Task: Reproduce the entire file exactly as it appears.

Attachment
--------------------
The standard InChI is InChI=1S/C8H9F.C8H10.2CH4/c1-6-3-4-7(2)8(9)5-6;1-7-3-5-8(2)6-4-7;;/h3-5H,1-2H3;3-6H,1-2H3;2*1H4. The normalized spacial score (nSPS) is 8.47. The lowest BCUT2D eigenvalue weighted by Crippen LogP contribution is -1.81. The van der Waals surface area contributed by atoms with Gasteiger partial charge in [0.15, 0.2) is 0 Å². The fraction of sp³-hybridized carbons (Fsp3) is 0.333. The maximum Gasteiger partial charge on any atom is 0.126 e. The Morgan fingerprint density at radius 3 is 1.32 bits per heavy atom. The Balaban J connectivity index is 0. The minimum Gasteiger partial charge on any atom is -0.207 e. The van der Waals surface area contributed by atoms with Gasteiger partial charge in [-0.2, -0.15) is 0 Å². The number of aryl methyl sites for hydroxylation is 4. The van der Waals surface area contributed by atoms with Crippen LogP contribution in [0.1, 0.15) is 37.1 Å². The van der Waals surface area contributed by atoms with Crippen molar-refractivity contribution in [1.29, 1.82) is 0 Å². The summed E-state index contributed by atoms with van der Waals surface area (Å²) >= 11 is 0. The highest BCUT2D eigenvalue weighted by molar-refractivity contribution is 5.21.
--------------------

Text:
The standard InChI is InChI=1S/C8H9F.C8H10.2CH4/c1-6-3-4-7(2)8(9)5-6;1-7-3-5-8(2)6-4-7;;/h3-5H,1-2H3;3-6H,1-2H3;2*1H4. The normalized spacial score (nSPS) is 8.47. The lowest BCUT2D eigenvalue weighted by Crippen LogP contribution is -1.81. The van der Waals surface area contributed by atoms with Gasteiger partial charge in [0.15, 0.2) is 0 Å². The fraction of sp³-hybridized carbons (Fsp3) is 0.333. The maximum Gasteiger partial charge on any atom is 0.126 e. The Morgan fingerprint density at radius 3 is 1.32 bits per heavy atom. The Balaban J connectivity index is 0. The minimum Gasteiger partial charge on any atom is -0.207 e. The van der Waals surface area contributed by atoms with Gasteiger partial charge in [-0.2, -0.15) is 0 Å². The number of aryl methyl sites for hydroxylation is 4. The van der Waals surface area contributed by atoms with Crippen LogP contribution in [0.1, 0.15) is 37.1 Å². The van der Waals surface area contributed by atoms with Crippen molar-refractivity contribution in [1.29, 1.82) is 0 Å². The summed E-state index contributed by atoms with van der Waals surface area (Å²) >= 11 is 0. The highest BCUT2D eigenvalue weighted by molar-refractivity contribution is 5.21.